Anti social media

Twitter just sent me a congratulations message ‘coz I’ve had my current account four years, in a machiavellian attempt to convince me that this is an achievement. It isn’t, of course. The main reason I’m still on twitter is the same reason I drank for thirty years, because it’s a hard habit to break, made especially difficult by twitter’s own policy, to hold you in limbo for a month after leaving, in case you change your mind.

Twitter is like a late pub with loud clientele and lifeless decor that sells watered down liquor to people too pissed to make good choices. The very act of being on it is debasing. Especially, if you’re a woman. Twitter has been at the forefront of the social media drive to cleanse humanity of the one time universally held knowledge that humans are a sexually dimorphic species and the consequent Western obsession with eradicating women as a sex class.

Dimorphic – that’s one of my top ten twitter adjectives. Day and night, I preach the word, ‘Humans are a sexually dimorphic species,’ into the dark echo chambers of twitter, where such a statement is revered and reviled in equal measure. I’m one of thousands of keyboard warriors who hold the line on this truth. And, if I’m honest, it gives me a sense of purpose, supporting this most just of causes, the global right of people to be able to state the fucking obvious.

I like to think, in my own small way, I am contributing to an important movement.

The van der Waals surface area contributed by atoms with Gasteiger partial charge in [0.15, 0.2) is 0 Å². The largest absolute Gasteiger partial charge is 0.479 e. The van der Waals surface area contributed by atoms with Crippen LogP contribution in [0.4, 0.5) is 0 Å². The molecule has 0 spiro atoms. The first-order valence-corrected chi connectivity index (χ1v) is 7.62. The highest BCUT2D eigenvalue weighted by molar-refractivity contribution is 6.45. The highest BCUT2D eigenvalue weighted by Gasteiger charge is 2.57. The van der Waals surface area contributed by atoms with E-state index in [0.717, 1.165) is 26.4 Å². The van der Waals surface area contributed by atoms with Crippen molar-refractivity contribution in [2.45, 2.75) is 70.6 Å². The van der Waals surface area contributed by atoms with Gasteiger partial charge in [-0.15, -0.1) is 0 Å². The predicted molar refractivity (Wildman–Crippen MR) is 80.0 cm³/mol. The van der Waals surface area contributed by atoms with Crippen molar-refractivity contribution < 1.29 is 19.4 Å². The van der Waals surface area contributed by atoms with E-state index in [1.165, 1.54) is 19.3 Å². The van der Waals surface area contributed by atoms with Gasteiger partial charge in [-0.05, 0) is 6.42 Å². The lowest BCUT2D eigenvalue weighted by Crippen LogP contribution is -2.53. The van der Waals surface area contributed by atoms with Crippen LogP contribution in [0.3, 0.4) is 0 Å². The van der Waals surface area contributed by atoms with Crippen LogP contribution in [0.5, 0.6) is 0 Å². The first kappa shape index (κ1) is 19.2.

‘Course we all like to think of ourselves in a positive light and to imagine our actions have an impact. Nobody knows that better than twitter. And its algorithms meet my ego and then, puppet like, I play the role of someone whose words can change the world. And it’s a big part, but that’s the joy of twitter. Everyone has a starring role in their own twitter feed. Everyone’s a headliner and the whole world is your audience.

Until you spend long enough on twitter to realise that the whole world has shrunk to the size of two groups. Those that get it. Those that don’t. The ‘it’ is subjective and the algorithms are set to keep you batting for your tribe and baiting your opponents in this relentless game with a single aim, to keep you online, where twitter can sell you stuff and make their shareholders richer.

I haven’t always been this uber aware of the pointlessness of twitter. The first year was sort of fun. Finding all these folk who thought like I did about certain things. Feeling a sense of belonging that urban single mothers crave. Feeling a part of something greater. But the honeymoon gave way to the drudgery of day to day life in twittersville, where nothing changes but your follower count as everyone interesting gets banned or bails, for mental health reasons.

I should probably have quit long ago. I’ve dreamed about getting banned, for ages now. But it’s not been my road. It’s not that I don’t tweet the stuff that gets you banned. It’s the only stuff worth tweeting! It’s just I wake up the next day and instead of facing a lifetime ban, or at the very least, a suspension, I find a live feed and the cycle begins.

Until today. There was something about twitter’s ‘Congratulations’ that was particularly provocative. A platform founded on elevating the banal to the politically pertinent was commending me for continuing to allow its algorithms to manipulate my time. In layman’s terms, Twitter was taking the piss.

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